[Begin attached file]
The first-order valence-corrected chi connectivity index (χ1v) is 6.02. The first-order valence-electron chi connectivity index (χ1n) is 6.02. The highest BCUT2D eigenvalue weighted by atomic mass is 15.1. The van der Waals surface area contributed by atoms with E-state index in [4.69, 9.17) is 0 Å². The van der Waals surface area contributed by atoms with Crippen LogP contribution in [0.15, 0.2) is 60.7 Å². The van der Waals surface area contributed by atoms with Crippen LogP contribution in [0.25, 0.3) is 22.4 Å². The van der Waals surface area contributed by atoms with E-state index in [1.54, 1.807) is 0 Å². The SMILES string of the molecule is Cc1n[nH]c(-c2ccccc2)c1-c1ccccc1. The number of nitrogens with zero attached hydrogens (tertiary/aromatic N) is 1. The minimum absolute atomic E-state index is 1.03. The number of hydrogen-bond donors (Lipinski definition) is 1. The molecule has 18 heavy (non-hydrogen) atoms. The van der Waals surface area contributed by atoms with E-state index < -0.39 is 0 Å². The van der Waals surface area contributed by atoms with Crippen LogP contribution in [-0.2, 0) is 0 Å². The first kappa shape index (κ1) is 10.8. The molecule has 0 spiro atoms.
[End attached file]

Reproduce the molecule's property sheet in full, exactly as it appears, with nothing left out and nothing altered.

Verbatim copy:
The first-order valence-corrected chi connectivity index (χ1v) is 6.02. The first-order valence-electron chi connectivity index (χ1n) is 6.02. The highest BCUT2D eigenvalue weighted by atomic mass is 15.1. The van der Waals surface area contributed by atoms with E-state index in [4.69, 9.17) is 0 Å². The van der Waals surface area contributed by atoms with Crippen LogP contribution in [0.15, 0.2) is 60.7 Å². The van der Waals surface area contributed by atoms with Crippen LogP contribution in [0.25, 0.3) is 22.4 Å². The van der Waals surface area contributed by atoms with E-state index in [1.54, 1.807) is 0 Å². The SMILES string of the molecule is Cc1n[nH]c(-c2ccccc2)c1-c1ccccc1. The number of nitrogens with zero attached hydrogens (tertiary/aromatic N) is 1. The minimum absolute atomic E-state index is 1.03. The number of hydrogen-bond donors (Lipinski definition) is 1. The molecule has 18 heavy (non-hydrogen) atoms. The van der Waals surface area contributed by atoms with E-state index < -0.39 is 0 Å². The van der Waals surface area contributed by atoms with Crippen LogP contribution in [-0.2, 0) is 0 Å². The first kappa shape index (κ1) is 10.8. The molecule has 0 spiro atoms.